Page 27 of The Keeper


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“Thanks. You look tired.”

“I am. I had a strange weekend and a strange practice today. I’m having a hard time settling in here.”

“I gathered that. Sorry it hasn’t been an easy transition for you. I read about you. You got a crazy-good deal when you came here. Most pro players would be thrilled.”

“Most pro players would, you’re right.”

Her beer arrives, and she clinks it against mine before taking a swig. “Do you like this band?”

“They’re okay. The energy is better now than when they started.”

“That happens sometimes. Bands get energy from the crowd, for better or worse. This crowd seems good.”

“Do you know them?”

“No.” She shakes her head. “As much as we play out, you’d think I’d see more live music, but I really don’t. This is the first time I’ve come out in a long while.”

“By yourself?”

She looks around and gestures. “Me and all my friends,” she jokes with a laugh.

“You surely have friends, Billie.”

“I do, but no one wanted to come out tonight, and I was in the mood for a drink and a listen, so here I am. And here you are. Small world.”

“Small world,” I repeat for lack of an original thought of my own.

Things feel awkward as we sit next to each other, drinking our beers, listening to the band. It’s not a bad feeling, so much as I don’t know what to say to her. I’m glad for her company, though.

We have a few more drinks, commenting on certain songs or funny things people in the crowd are doing. As the night goes on, it becomes more comfortable between us, and I enjoy her company, the conversation, the music vibe of the club. It’s a good time with her. Even more than that, if I’m truthful. I’m fixated on her lips, remembering the kisses we shared on that first night we met.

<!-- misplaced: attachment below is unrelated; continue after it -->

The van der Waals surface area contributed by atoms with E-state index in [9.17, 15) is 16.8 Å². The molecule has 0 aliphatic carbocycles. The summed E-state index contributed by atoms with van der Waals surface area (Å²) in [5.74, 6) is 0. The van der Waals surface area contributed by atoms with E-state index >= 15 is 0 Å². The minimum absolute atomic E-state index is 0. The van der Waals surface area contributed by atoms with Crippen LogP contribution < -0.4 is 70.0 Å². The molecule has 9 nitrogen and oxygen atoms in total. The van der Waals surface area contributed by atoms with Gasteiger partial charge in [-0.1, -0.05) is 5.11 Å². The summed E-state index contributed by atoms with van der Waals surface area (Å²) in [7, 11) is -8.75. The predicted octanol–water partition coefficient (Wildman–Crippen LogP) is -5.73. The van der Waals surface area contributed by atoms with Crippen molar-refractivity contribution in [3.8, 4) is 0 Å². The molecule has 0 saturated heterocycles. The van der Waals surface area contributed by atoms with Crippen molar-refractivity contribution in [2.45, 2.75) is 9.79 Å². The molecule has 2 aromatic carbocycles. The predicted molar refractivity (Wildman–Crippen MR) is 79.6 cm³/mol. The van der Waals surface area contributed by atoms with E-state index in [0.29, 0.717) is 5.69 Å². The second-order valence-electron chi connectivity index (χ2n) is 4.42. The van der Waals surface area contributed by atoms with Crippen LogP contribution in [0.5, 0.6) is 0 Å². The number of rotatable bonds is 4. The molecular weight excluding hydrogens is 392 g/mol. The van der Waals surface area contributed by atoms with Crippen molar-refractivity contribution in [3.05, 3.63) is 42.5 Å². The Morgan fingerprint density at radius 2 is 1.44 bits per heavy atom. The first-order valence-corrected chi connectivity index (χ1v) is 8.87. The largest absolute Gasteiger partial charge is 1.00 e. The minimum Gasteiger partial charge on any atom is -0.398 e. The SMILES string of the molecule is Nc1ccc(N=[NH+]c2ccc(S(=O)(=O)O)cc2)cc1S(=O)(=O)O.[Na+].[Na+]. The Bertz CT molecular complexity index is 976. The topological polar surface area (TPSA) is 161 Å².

I try to shake it off. I am still, technically, with Emily. I am still, technically, committed to trying to make our relationship work. And Emily is still, technically, with me, though her actions over the weekend certainly gave a different impression.

When one particularly good song comes on, Billie jumps up and claps her hands over her head, her hips swaying. She crooks her finger to get me to dance with her, but I shake my head, unable to stop myself from grinning. She rolls her eyes and dances in front of me for at least three songs, shaking her butt and being silly before grabbing my hands and saying, “I’m hungry!”

“Want to go get food?”

“Yes, sir, that’s why I said it!”

I stand, tossing money on the bar to close out our tab as she tows me out the door.

“I want chicken and waffles,” Billie announces, holding my hand and pulling me down the street to a small take-out place.

“Chicken and waffles?” I frown at her. “That just sounds weird.”

“You’re gonna love it, I promise.”

“I’m not so sure…”

Twenty minutes later, I’ve devoured my portion, a whole fried chicken breast, and a crispy waffle, both slathered in maple syrup.

“I stand corrected.” I rub my stomach. “That was tasty.”

“See? You need to let loose and try new things.”

“What makes you say that?”

“I can tell you’re a little uptight. You like your life to be tidy and predictable. Which is why I have a hard time figuring out why you play hockey. How you play hockey. It seems like the inability to control the outcome would drive you crazy.”

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